Today I read The Selection trilogy by Kiera Cass: The Selection, The Elite, and The One.
Once every generation comes the time of the Selection–the time when the prince of Illéa must choose a bride from among his subjects. The most beautiful, talented, and virtuous girls of the land must compete to win his heart and his hand. Now it is the turn of Maxon Schreave to choose his princess.
America Singer has a hard life, but a good one. She has a loving family and her work as a musician, and her secret boyfriend, Aspen Leger. But America is a Five, an artist, and Aspen is a Six, a servant, and marriages between the castes is highly restricted. Aspen is proud–he doesn’t want America to lower herself by marrying him, so he breaks up with her. Devastated, America is manipulated by her ambitious mother into applying to be a member of the Selection, and against all belief she is chosen to be one of the 35 chosen ones. She will live at the palace, learn how to conduct herself as befits a princess of Illéa, and compete with the other girls for the prize–Prince Maxon.
America doesn’t want to like him–she wants to go home, back to her real life. But Maxon is so kind–he’s smart and compassionate and funny and he talks to her. America finds herself falling for him, even while she mourns her relationship with Aspen. Aspen, who has been drafted into the army and is now the palace guard who watches her bedroom door.
On top of all of this is the strict caste system that the King embodies and promotes, that America has great difficulty living with. There are dangerous rebels, who attack the palace and what they claim are the symbols of a despotic regime–the royal family and the girls of the Selection. There also seem to be more reasonable rebels, who want to talk and work together to improve the state of the kingdom. And there are the other girls, the Elite, some friendly and some not, and all of whom are there for the same reason America is–to be The One to win Maxon’s love. And some of them will stop at nothing to get it.
I wanted to read these books because they’re been pretty popular lately, especially with the release of The One last month, the final book in the trilogy. Also, the cover designs with the dresses are gorgeous and eye-catching, and I wanted to find out what the books were about.
The Selection is basically a reality show called Who Wants to Marry a Prince set in a 1950s dystopia future (actually I think that was a real show). Society and technology have gone backwards, and history is a very carefully designed mass of propaganda. The caste system is extremely strict, and almost impossible to change The Ones are royalty and have every luxury, while the Eights are homeless. America is lucky enough to like her status as a Five, the artist caste, but not the near-poverty that comes with it. Sexual purity is highly prized for both men and women, but there is still a secret double-standard. America is instructed by palace staff to do anything that Maxon wants, wink wink, but the girls of the Elite can legally be tortured and executed for kissing anyone other than Maxon.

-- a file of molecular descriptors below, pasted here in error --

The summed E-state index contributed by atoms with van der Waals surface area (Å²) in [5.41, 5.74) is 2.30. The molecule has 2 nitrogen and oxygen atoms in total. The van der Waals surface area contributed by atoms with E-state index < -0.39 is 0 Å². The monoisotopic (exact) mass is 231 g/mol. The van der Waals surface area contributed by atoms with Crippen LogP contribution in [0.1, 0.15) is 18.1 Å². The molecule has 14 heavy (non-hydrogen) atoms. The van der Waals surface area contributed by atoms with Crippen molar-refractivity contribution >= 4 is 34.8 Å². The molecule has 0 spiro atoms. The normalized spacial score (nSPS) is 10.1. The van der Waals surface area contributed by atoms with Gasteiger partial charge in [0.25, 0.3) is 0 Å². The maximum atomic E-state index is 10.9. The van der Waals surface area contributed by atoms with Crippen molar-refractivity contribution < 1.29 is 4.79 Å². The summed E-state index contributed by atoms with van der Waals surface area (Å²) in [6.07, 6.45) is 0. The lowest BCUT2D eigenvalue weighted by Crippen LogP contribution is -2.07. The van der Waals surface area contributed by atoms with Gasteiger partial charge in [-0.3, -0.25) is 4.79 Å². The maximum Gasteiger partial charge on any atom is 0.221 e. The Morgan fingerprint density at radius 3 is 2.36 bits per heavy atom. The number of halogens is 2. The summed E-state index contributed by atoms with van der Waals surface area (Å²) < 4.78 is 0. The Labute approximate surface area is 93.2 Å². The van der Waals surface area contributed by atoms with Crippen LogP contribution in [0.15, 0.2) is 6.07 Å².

America is a bit of a Mary Sue, and she makes a lot of mistakes, but her confusion is genuine. She cares for both Maxon and Aspen, but her heart and her duty tear her in two directions. She wants to have the power to create a more fair society, but doesn’t want the attention that being a princess would bring. She doesn’t have the patience or the trust in Maxon to wait while he plots to slowly make things better, the only thing he can do with his abusive and controlling father still the king. Maxon is a little harder to get a handle on since we see him through America’s point of view, and there’s a lot she doesn’t understand until she’s explicitly told. She thinks he’s changeable in his affections, and he thinks he’s protecting himself from someone who won’t commit to him. She thinks he’s cold and imperious, and he thinks he’s cautious and raised to be a prince who must abide by the law. There’s a novella, The Prince, that tells about Maxon’s life before the Elite come to the palace, and I think might try to find it. Aspen on the other hand lets his pride and jealousy get in the way of his relationship with America, and it’s only thanks to convenient plot devices that they don’t get caught sneaking round the palace kissing. There’s also a novella called The Guard about Aspen’s point of view during the Selection.
I’d say that this is a series with a lot of potential. The Selected is only her second novel, and the first, The Siren, was self-published. It’s good, but I think her writing will become much better with time and practice–it reads like an early novel. It’s not precisely a modern feminist fairy tale, but it’s not a stereotyped teen chicklit romance either. While the romantic triangle is an overused trope, it’s popular for a reason–people like it. As I said, there’s a lot of potential here.
This series will probably appeal most to teenage girls, and I’d recommend it primarily to people looking for a romance story, instead of as a story of societal change or a dystopia.
WHEN WE GOT THE LETTER in the post, my mother was ecstatic.